Do not hijack Brexit, minister warns Britain's parliament
By Elizabeth Piper LONDON (Reuters) - Parliament cannot be allowed to hijack Brexit, Trade Minister Liam Fox said on Sunday, in a warning to lawmakers who want to take more control over Britain's departure from the European Union. With just weeks to go before Britain is due to leave the EU, Prime Minister Theresa May will return to parliament on Monday to set out how she plans to try to break the Brexit deadlock after her deal was rejected by lawmakers last week
By Elizabeth Piper
LONDON (Reuters) - Parliament cannot be allowed to hijack Brexit, Trade Minister Liam Fox said on Sunday, in a warning to lawmakers who want to take more control over Britain's departure from the European Union.
With just weeks to go before Britain is due to leave the EU, Prime Minister Theresa May will return to parliament on Monday to set out how she plans to try to break the Brexit deadlock after her deal was rejected by lawmakers last week.
She will also speak to ministers on Sunday on a conference call, a government source said, as the prime minister tries to navigate a way through the competing visions for the future from a second referendum to staying in the EU.
Time is running out for Brexit, Britain's biggest shift in foreign and trade policy in more than 40 years, but so far there is little that unites a divided parliament beyond its rejection of May's deal that envisages close economic ties with the EU.
Britain's main opposition Labour Party is pressing for a new election and for May to rule out the possibility of a no-deal Brexit, while others in parliament are lobbying for anything from a second referendum to leaving without an agreement.
Fox, a Brexit supporter, told the BBC's Andrew Marr Show that May's divorce agreement with the EU was still the best basis for a deal and warned lawmakers against trying to take more control of Britain's departure.
"Parliament has not got the right to hijack the Brexit process because parliament said to the people of this country: 'we make a contract with you, you will make the decision and we will honour it'," Fox said.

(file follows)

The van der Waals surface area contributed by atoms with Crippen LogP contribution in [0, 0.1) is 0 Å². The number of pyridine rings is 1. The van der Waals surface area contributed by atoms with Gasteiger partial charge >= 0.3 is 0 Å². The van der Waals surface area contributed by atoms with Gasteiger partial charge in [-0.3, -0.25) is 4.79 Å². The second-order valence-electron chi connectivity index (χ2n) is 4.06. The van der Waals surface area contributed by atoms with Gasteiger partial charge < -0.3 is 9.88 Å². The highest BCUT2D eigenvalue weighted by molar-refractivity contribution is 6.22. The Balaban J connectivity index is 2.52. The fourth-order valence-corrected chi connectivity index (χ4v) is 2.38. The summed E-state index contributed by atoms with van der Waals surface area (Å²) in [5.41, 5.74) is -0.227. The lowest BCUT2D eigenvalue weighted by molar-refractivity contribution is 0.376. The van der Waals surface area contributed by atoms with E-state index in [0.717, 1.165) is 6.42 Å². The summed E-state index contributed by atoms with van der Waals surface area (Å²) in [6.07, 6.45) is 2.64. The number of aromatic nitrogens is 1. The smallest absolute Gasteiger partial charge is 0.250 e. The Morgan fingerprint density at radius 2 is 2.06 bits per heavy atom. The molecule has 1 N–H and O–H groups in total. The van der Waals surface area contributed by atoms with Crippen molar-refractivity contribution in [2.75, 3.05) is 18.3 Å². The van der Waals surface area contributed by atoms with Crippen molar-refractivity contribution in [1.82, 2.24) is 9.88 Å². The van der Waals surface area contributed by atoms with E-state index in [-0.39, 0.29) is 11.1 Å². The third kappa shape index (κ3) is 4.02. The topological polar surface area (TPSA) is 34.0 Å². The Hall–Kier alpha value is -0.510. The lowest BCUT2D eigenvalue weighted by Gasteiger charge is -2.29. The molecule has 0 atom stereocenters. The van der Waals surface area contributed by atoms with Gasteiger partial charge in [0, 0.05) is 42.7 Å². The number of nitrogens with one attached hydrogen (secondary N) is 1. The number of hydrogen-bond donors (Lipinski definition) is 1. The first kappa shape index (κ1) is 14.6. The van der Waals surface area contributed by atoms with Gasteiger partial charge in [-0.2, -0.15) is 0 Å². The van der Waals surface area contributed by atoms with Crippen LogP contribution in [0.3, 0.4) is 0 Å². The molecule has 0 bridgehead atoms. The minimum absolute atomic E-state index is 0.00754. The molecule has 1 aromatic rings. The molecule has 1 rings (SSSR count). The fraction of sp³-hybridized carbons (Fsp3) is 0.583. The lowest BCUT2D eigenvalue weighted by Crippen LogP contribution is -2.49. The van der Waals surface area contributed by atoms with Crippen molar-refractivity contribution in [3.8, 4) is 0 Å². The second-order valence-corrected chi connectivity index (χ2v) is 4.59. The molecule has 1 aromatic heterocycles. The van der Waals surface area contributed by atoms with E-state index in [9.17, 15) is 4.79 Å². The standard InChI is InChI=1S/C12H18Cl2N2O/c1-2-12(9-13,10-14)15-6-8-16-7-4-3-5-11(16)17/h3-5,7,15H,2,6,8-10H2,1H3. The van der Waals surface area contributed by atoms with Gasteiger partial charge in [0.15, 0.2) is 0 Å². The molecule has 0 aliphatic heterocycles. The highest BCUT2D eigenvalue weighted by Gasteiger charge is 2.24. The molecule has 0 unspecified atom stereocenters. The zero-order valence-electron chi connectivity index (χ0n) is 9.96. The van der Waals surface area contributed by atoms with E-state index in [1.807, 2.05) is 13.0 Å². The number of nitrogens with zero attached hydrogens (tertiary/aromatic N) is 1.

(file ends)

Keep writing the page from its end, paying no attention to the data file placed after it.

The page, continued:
"What we are now getting are some of those who were always absolutely opposed to the result of the referendum trying to hijack Brexit and in effect steal the result from the people."
Britain voted with a 52 percent majority to leave the EU in a 2016 referendum that exposed deep divisions across the country, divisions that still split cities and towns, and the country's parliament, almost three years on.
After seeing her deal rejected by more than 200 lawmakers last week, May has opened talks with other parties to try to find a way to break the deadlock.
But with Labour refusing to take part until May rules out leaving without a deal, some lawmakers fear those talks will change little and instead have said they will launch attempts next week to force the government to change course.
Several are trying to make sure Britain does not "accidentally" leave without a deal on March 29, a scenario some businesses say would be catastrophic for the economy.
"What happens when you have a hung parliament is that power does pass from government ... to parliament and that's what we are seeing play out," Nicky Morgan, a Conservative former minister, told Sky News.
She said she was backing a bill that would force the government to extend Article 50, which triggered Britain's two-year talks to leave the EU, if it cannot get an agreement approved by parliament by the end of February.
Dominic Grieve, another Conservative lawmaker, is also looking at ways to stop Britain from leaving without a deal.
With much of the focus now on Labour, its Brexit spokesman Keir Starmer said there was now only really two options that could find majority support - a future close economic relationship with the EU or a second referendum - and that it was increasingly inevitable that Article 50 would be extended.
"We've arrived at phase three and therefore we need to be realistic about what the options are," Starmer told the BBC.
"Let's ... reduce it to the options that are at least capable of getting a majority and that is a close economic relationship and a public vote."
(Editing by Janet Lawrence)
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